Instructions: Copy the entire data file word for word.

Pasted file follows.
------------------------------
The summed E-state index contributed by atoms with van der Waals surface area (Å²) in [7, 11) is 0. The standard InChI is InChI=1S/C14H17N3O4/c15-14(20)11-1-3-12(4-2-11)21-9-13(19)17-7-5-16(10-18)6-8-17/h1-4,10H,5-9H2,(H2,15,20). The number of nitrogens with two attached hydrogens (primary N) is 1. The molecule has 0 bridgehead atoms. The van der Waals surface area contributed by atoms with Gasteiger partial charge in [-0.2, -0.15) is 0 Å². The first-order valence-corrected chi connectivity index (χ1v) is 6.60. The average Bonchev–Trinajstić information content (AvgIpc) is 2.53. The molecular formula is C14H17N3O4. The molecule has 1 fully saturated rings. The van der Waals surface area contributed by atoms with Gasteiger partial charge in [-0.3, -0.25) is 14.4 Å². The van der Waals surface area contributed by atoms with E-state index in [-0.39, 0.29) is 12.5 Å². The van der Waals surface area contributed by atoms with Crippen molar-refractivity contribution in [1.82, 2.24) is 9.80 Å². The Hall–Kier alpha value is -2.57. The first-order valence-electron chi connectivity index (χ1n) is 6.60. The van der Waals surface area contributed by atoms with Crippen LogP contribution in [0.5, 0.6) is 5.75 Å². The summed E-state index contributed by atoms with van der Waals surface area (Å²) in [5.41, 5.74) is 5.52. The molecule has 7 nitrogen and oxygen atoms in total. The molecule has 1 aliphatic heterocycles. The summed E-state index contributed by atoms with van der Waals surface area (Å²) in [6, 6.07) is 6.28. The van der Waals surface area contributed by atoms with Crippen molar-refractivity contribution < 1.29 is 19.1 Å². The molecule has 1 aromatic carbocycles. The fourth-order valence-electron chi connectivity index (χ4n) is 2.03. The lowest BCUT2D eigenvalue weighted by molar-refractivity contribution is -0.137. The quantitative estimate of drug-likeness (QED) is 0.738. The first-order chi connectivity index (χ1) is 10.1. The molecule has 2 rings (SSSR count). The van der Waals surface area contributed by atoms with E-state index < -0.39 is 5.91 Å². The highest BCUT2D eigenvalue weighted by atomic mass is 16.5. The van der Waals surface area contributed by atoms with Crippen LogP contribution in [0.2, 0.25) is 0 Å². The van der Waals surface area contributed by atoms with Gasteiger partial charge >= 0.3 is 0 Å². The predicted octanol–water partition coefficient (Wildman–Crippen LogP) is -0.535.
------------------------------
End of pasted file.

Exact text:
The summed E-state index contributed by atoms with van der Waals surface area (Å²) in [7, 11) is 0. The standard InChI is InChI=1S/C14H17N3O4/c15-14(20)11-1-3-12(4-2-11)21-9-13(19)17-7-5-16(10-18)6-8-17/h1-4,10H,5-9H2,(H2,15,20). The number of nitrogens with two attached hydrogens (primary N) is 1. The molecule has 0 bridgehead atoms. The van der Waals surface area contributed by atoms with Gasteiger partial charge in [-0.2, -0.15) is 0 Å². The first-order valence-corrected chi connectivity index (χ1v) is 6.60. The average Bonchev–Trinajstić information content (AvgIpc) is 2.53. The molecular formula is C14H17N3O4. The molecule has 1 fully saturated rings. The van der Waals surface area contributed by atoms with Gasteiger partial charge in [-0.3, -0.25) is 14.4 Å². The van der Waals surface area contributed by atoms with E-state index in [-0.39, 0.29) is 12.5 Å². The van der Waals surface area contributed by atoms with Crippen molar-refractivity contribution in [1.82, 2.24) is 9.80 Å². The Hall–Kier alpha value is -2.57. The first-order valence-electron chi connectivity index (χ1n) is 6.60. The van der Waals surface area contributed by atoms with Crippen LogP contribution in [0.5, 0.6) is 5.75 Å². The summed E-state index contributed by atoms with van der Waals surface area (Å²) in [5.41, 5.74) is 5.52. The molecule has 7 nitrogen and oxygen atoms in total. The molecule has 1 aliphatic heterocycles. The summed E-state index contributed by atoms with van der Waals surface area (Å²) in [6, 6.07) is 6.28. The van der Waals surface area contributed by atoms with Crippen molar-refractivity contribution < 1.29 is 19.1 Å². The molecule has 1 aromatic carbocycles. The fourth-order valence-electron chi connectivity index (χ4n) is 2.03. The lowest BCUT2D eigenvalue weighted by molar-refractivity contribution is -0.137. The quantitative estimate of drug-likeness (QED) is 0.738. The first-order chi connectivity index (χ1) is 10.1. The molecule has 2 rings (SSSR count). The van der Waals surface area contributed by atoms with E-state index < -0.39 is 5.91 Å². The highest BCUT2D eigenvalue weighted by atomic mass is 16.5. The van der Waals surface area contributed by atoms with Crippen LogP contribution in [0.2, 0.25) is 0 Å². The van der Waals surface area contributed by atoms with Gasteiger partial charge >= 0.3 is 0 Å². The predicted octanol–water partition coefficient (Wildman–Crippen LogP) is -0.535.